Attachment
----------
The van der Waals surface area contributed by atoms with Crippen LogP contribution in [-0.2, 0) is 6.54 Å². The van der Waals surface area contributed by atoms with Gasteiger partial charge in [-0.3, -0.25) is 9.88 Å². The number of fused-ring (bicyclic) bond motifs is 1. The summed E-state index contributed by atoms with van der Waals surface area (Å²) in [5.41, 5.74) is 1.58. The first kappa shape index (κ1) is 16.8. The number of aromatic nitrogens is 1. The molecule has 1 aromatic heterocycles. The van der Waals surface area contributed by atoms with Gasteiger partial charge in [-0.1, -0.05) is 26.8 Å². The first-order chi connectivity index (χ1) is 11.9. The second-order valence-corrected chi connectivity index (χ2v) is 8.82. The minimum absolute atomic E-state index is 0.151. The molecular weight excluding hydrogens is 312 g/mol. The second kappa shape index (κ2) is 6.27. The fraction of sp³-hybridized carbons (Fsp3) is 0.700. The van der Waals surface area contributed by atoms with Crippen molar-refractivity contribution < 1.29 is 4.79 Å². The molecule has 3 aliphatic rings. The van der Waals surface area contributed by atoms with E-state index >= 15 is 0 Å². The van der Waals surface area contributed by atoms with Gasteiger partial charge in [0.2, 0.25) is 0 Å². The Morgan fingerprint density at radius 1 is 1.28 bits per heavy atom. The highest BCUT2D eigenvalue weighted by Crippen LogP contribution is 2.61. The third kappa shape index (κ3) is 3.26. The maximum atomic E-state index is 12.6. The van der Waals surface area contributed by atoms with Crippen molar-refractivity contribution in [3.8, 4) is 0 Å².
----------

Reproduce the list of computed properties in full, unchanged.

The van der Waals surface area contributed by atoms with Crippen LogP contribution in [-0.2, 0) is 6.54 Å². The van der Waals surface area contributed by atoms with Gasteiger partial charge in [-0.3, -0.25) is 9.88 Å². The number of fused-ring (bicyclic) bond motifs is 1. The summed E-state index contributed by atoms with van der Waals surface area (Å²) in [5.41, 5.74) is 1.58. The first kappa shape index (κ1) is 16.8. The number of aromatic nitrogens is 1. The molecule has 1 aromatic heterocycles. The van der Waals surface area contributed by atoms with Gasteiger partial charge in [-0.1, -0.05) is 26.8 Å². The first-order chi connectivity index (χ1) is 11.9. The second-order valence-corrected chi connectivity index (χ2v) is 8.82. The minimum absolute atomic E-state index is 0.151. The molecular weight excluding hydrogens is 312 g/mol. The second kappa shape index (κ2) is 6.27. The fraction of sp³-hybridized carbons (Fsp3) is 0.700. The van der Waals surface area contributed by atoms with Crippen molar-refractivity contribution < 1.29 is 4.79 Å². The molecule has 3 aliphatic rings. The van der Waals surface area contributed by atoms with E-state index >= 15 is 0 Å². The van der Waals surface area contributed by atoms with Gasteiger partial charge in [0.2, 0.25) is 0 Å². The Morgan fingerprint density at radius 1 is 1.28 bits per heavy atom. The highest BCUT2D eigenvalue weighted by Crippen LogP contribution is 2.61. The third kappa shape index (κ3) is 3.26. The maximum atomic E-state index is 12.6. The van der Waals surface area contributed by atoms with Crippen molar-refractivity contribution in [3.8, 4) is 0 Å².